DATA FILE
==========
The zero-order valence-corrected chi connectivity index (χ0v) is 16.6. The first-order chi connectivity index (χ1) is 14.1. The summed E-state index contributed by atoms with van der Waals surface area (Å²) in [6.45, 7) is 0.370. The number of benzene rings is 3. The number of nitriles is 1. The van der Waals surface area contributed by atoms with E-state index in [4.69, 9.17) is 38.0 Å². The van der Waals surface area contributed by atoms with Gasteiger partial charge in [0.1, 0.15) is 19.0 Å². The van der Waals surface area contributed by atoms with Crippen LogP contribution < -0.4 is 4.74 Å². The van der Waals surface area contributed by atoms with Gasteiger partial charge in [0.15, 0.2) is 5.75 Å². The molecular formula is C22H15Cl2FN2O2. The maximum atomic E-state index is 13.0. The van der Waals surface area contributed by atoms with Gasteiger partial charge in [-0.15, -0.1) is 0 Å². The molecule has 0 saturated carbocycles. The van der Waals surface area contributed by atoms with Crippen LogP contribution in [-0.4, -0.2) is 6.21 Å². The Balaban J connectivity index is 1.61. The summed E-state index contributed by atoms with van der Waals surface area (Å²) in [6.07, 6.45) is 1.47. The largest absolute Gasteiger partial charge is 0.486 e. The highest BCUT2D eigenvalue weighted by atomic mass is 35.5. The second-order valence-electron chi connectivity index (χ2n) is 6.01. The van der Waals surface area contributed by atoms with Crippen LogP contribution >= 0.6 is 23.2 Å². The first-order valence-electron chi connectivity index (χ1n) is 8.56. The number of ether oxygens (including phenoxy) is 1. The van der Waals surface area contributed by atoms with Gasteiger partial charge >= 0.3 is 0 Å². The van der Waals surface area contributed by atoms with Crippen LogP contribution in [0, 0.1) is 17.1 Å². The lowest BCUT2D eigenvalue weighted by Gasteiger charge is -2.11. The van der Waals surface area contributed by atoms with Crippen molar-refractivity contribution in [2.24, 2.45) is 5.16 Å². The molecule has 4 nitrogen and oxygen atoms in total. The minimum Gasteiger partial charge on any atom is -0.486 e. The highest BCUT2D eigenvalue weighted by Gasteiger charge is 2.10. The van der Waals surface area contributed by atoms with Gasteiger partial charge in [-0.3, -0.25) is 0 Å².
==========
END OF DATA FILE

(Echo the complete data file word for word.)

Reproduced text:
The zero-order valence-corrected chi connectivity index (χ0v) is 16.6. The first-order chi connectivity index (χ1) is 14.1. The summed E-state index contributed by atoms with van der Waals surface area (Å²) in [6.45, 7) is 0.370. The number of benzene rings is 3. The number of nitriles is 1. The van der Waals surface area contributed by atoms with E-state index in [4.69, 9.17) is 38.0 Å². The van der Waals surface area contributed by atoms with Gasteiger partial charge in [0.1, 0.15) is 19.0 Å². The van der Waals surface area contributed by atoms with Crippen LogP contribution < -0.4 is 4.74 Å². The van der Waals surface area contributed by atoms with Gasteiger partial charge in [0.15, 0.2) is 5.75 Å². The molecular formula is C22H15Cl2FN2O2. The maximum atomic E-state index is 13.0. The van der Waals surface area contributed by atoms with Gasteiger partial charge in [-0.15, -0.1) is 0 Å². The molecule has 0 saturated carbocycles. The van der Waals surface area contributed by atoms with Crippen LogP contribution in [-0.4, -0.2) is 6.21 Å². The Balaban J connectivity index is 1.61. The summed E-state index contributed by atoms with van der Waals surface area (Å²) in [6.07, 6.45) is 1.47. The largest absolute Gasteiger partial charge is 0.486 e. The highest BCUT2D eigenvalue weighted by atomic mass is 35.5. The second-order valence-electron chi connectivity index (χ2n) is 6.01. The van der Waals surface area contributed by atoms with Crippen LogP contribution >= 0.6 is 23.2 Å². The first-order valence-electron chi connectivity index (χ1n) is 8.56. The number of ether oxygens (including phenoxy) is 1. The van der Waals surface area contributed by atoms with Gasteiger partial charge >= 0.3 is 0 Å². The van der Waals surface area contributed by atoms with Crippen LogP contribution in [0, 0.1) is 17.1 Å². The lowest BCUT2D eigenvalue weighted by Gasteiger charge is -2.11. The van der Waals surface area contributed by atoms with Crippen molar-refractivity contribution in [2.24, 2.45) is 5.16 Å². The molecule has 4 nitrogen and oxygen atoms in total. The minimum Gasteiger partial charge on any atom is -0.486 e. The highest BCUT2D eigenvalue weighted by Gasteiger charge is 2.10. The van der Waals surface area contributed by atoms with Gasteiger partial charge in [-0.3, -0.25) is 0 Å².